My mission in life is not merely to survive, but to thrive; and to do so with some passion, some compassion, some humor, and some style.
If you find it in your heart to care for somebody else, you will have succeeded.
We need to build millions of little moments of caring on an individual level. Indeed, as talk of a politics of meaning becomes more widespread, many people will feel it easier to publicly acknowledge their own spiritual and ethical aspirations and will allow themselves to give more space to their highest vision in their personal interactions with others. A politics of meaning is as much about these millions of small acts as it is about any larger change. The two necessarily go hand in hand.
Instead of a bottom-line based on money and power, we need a new bottom-line that defines productivity and creativity as where corporations, governments, schools, public institutions, and social practices are judged as efficient, rational and productive not only to the extent they maximize money and power, but to the extent they maximize love and caring, ethical and ecological sensitivity, and our capacities to respond with awe and wonder at the grandeur of creation.
It is easy enough to be friendly to one’s friends. But to befriend the one who regards himself as your enemy is the quintessence of true religion. The other is mere business.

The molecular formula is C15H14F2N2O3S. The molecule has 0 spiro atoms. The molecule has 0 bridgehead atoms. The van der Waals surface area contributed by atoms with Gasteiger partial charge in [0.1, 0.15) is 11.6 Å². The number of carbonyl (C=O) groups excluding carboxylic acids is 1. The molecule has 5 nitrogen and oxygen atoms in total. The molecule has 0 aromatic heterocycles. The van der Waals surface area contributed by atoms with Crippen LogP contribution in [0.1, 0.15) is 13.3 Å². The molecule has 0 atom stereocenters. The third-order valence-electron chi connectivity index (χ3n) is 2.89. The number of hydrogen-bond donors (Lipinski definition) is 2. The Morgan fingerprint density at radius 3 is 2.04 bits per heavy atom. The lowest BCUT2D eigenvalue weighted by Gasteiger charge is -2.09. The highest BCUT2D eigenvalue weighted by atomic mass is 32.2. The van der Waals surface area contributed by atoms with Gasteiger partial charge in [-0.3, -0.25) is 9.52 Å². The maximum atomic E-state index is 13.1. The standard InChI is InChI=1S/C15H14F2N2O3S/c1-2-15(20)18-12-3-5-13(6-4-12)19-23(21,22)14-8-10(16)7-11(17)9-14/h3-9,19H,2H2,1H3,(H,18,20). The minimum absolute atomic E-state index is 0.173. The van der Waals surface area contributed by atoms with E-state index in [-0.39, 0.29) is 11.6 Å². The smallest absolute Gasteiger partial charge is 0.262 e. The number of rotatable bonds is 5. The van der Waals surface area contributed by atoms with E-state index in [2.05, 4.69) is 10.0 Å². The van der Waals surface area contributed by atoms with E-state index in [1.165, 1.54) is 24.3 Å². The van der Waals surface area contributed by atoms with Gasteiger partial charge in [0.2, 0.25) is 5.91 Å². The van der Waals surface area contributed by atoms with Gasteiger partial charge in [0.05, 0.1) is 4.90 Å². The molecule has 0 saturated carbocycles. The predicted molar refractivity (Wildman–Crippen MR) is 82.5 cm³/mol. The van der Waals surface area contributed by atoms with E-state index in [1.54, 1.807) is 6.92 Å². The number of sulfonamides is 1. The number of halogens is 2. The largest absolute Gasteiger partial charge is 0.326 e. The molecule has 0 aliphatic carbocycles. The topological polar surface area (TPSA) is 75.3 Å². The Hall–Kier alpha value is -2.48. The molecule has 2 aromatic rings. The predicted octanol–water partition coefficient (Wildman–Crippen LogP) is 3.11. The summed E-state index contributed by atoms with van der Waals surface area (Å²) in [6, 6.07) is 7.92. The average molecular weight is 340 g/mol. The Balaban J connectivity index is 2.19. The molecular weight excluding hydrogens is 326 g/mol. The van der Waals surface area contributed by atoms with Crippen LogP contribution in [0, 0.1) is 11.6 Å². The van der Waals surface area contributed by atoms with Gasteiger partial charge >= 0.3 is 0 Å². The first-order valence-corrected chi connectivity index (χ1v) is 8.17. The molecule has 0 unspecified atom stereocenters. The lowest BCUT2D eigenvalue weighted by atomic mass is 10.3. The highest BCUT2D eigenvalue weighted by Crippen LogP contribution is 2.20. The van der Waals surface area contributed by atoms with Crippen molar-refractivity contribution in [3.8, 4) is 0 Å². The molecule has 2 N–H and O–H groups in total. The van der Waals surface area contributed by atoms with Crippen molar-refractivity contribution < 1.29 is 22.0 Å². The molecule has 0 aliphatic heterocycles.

We do not need guns and bombs to bring peace, we need love and compassion.
For me, I am driven by two main philosophies: know more today about the world than I knew yesterday and lessen the suffering of others. You’d be surprised how far that gets you.
Relational trust is built on movements of the human heart such as empathy, commitment, compassion, patience, and the capacity to forgive.
When the heart is supple, it can be “broken open” into a greater capacity to hold our own and the world’s pain: it happens every day. When we hold our suffering in a way that opens us to greater compassion, heartbreak becomes a source of healing, deepening our empathy for others who suffer and extending our ability to reach out to them.
Impermanence becomes vivid in the present moment; so do compassion and wonder and courage.
We have to realize that part of helping is keeping our clarity of mind, keeping our hearts and our minds open.
When we meet with an open-ended question that has no conceptual answer, we also encounter our heart.
The purpose of life is not to be happy. It is to be useful, to be honorable, to be compassionate, to have it make some difference that you have lived and lived well.
Without a rich heart, wealth is an ugly beggar.
No matter how you seem to fatten on a crime, there can never be good for the bee which is bad for the hive.
Sensitive people care when the world doesn’t because we understand waiting to be rescued and no one shows up. We have rescued ourselves, so many times that we have become self taught in the art of compassion for those forgotten.
That is what compassion does. It challenges our assumptions, our sense of self-limitation, worthlessness, of not having a place in the world, our feelings of loneliness and estrangement.